Auburn's potent 1-2 backfield punch came through in the clutch again Monday night, but this time it wasn't enough to prevent a 34-31 loss to No. 1 Florida State in the BCS championship game.
Mason's 37-yard touchdown run with 1:19 left gave the second-ranked Tigers (12-2) a lead that Jameis Winston & Co. wiped out with a 2-yard touchdown pass to Kelvin Benjamin with 13 seconds remaining.
A defense that had mostly held firm in big moments couldn't stop the Heisman Trophy winner and his high-powered offense at the end. That left Mason with an empty feeling after Auburn failed to bring home the title for its fans.
''I feel like I let them down,'' said Mason, a Heisman finalist who ran 34 times for 195 yards in his sixth straight 100-yard game.
He pinballed off defensive back Jalen Ramsey downfield for his 23rd rushing touchdown of the season and helped the Tigers become the first SEC team to lead the nation in rushing. They fell seconds short of the state of Alabama's fifth straight national crown and the SEC's eighth in a row.
Mason, who said he would speak with family before deciding whether to leave Auburn early and enter the NFL draft, broke Bo Jackson's school record of 1,786 yards rushing set during his 1985 Heisman season. Mason finished with 1,816 yards.
''It would be a lot better if I was holding up that crystal ball,'' he said.
The Southeastern Conference's leading rusher did come up huge on another big stage. He helped power the Tigers into the game with 46 carries for 304 yards against Missouri to capture the SEC championship and gained 164 yards against rival Alabama.
Those two performances propelled him to New York for the Heisman ceremony, where he finished sixth.
Mason and Marshall were integral parts of a season that matched the biggest turnaround in college football history after a 3-9 debacle in 2012.
Marshall threw for 217 yards and two touchdowns with an interception Monday night. He also ran for 45 yards and a third score, but found little running room.
''That's the way teams are going to play us. They have to pick one of us to stop,'' Mason said. ''He's very dangerous on his feet. I guess they chose to stop him.''
Marshall had deftly operated Auburn's zone read and the nation's top rushing attack after a midseason switch in offensive philosophy to capitalize on his strengths. The junior college transfer didn't arrive on campus until the summer to start mastering coach Gus Malzahn's no-huddle offense, but learned as he went along.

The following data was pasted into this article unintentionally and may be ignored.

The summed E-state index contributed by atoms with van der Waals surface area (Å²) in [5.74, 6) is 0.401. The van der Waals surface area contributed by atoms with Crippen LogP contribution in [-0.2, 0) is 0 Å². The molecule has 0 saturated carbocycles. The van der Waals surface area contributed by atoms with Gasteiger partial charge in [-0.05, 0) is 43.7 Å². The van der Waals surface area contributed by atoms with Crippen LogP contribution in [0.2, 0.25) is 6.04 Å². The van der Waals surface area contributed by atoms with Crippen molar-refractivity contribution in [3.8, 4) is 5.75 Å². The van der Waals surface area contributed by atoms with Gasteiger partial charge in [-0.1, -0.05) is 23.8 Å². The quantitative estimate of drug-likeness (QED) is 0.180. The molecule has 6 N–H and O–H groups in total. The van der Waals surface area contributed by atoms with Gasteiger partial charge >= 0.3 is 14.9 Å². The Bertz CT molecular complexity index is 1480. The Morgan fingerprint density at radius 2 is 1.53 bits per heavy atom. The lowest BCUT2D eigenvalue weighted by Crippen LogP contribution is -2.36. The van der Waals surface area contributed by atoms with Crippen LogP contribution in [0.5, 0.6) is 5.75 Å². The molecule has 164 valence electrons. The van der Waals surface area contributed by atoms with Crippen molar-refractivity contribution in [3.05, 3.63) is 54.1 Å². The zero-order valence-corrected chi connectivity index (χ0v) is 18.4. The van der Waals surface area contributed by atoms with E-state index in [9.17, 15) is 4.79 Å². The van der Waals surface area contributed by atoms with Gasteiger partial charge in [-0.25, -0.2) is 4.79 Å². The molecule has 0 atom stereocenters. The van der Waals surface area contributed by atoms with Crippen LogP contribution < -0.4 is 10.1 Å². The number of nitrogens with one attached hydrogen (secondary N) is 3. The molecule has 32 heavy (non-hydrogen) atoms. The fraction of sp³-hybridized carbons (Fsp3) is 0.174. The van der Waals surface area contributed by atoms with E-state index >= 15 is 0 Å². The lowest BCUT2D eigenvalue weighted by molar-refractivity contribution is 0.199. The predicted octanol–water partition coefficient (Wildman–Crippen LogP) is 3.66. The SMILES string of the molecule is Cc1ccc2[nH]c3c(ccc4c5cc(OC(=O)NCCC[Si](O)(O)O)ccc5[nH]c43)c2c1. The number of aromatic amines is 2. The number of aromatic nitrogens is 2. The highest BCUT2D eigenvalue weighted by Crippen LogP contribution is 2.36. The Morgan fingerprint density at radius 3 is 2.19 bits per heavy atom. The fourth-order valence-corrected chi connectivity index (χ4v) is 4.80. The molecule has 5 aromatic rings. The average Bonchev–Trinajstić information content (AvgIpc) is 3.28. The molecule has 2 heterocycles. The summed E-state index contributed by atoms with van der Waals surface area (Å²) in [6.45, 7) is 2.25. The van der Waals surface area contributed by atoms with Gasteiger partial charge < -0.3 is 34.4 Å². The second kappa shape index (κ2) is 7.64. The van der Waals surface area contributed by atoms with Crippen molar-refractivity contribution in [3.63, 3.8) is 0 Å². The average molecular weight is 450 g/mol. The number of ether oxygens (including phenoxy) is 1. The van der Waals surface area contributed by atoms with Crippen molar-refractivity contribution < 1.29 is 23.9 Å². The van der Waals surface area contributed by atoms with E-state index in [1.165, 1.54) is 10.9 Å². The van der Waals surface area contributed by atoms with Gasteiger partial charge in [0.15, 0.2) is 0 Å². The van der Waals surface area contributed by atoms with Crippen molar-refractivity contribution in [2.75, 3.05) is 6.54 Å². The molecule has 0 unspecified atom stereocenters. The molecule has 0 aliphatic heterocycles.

Not known for his passing, Marshall held his own against Winston. The Auburn quarterback completed 14 of 27 passes and ran 16 times.
It wasn't a perfect performance. He underthrew a wide-open Ricardo Louis downfield in the first quarter, and the star of the improbable win over Georgia couldn't pull it in.
Marshall also was picked off on an underthrown ball.
''The ball kind of slipped and the DB made a great play on the ball,'' Marshall said. ''I just put it behind me and moved on to the next play.''
Marshall also had a 50-yard touchdown pass to reserve Melvin Ray, a former minor league baseball player who had caught only four passes for 58 yards coming into the game.
Marshall hooked up with the team's other offensive star on a 12-yard touchdown pass to Mason in the first quarter. Marshall's 4-yard touchdown scamper gave the underdog Tigers a 21-3 lead 25 minutes into the game.
''They were daring us to throw the football early in the game and we hit that big one down the middle (to Ray) and it kind of loosened them up a little bit,'' Malzahn said. ''He's done an outstanding job this year, not going through spring and leading us to the national championship with a chance to win it. He's got a very bright future.''
Before the disappointing finish, Auburn beat Georgia and Alabama on two of the most memorable plays of the season, and then overwhelmed Missouri in the SEC title game. The Tigers' script just didn't include a fairytale ending.
''It's always going to be remembered, but it's always going to eat me up inside that we had beaten some of the top teams in the nation and fell short at the very end,'' Mason said. ''It's pretty much like a book that was written. It was a crazy story.''
- Sports & Recreation
- American Football
- Nick Marshall
- Tre Mason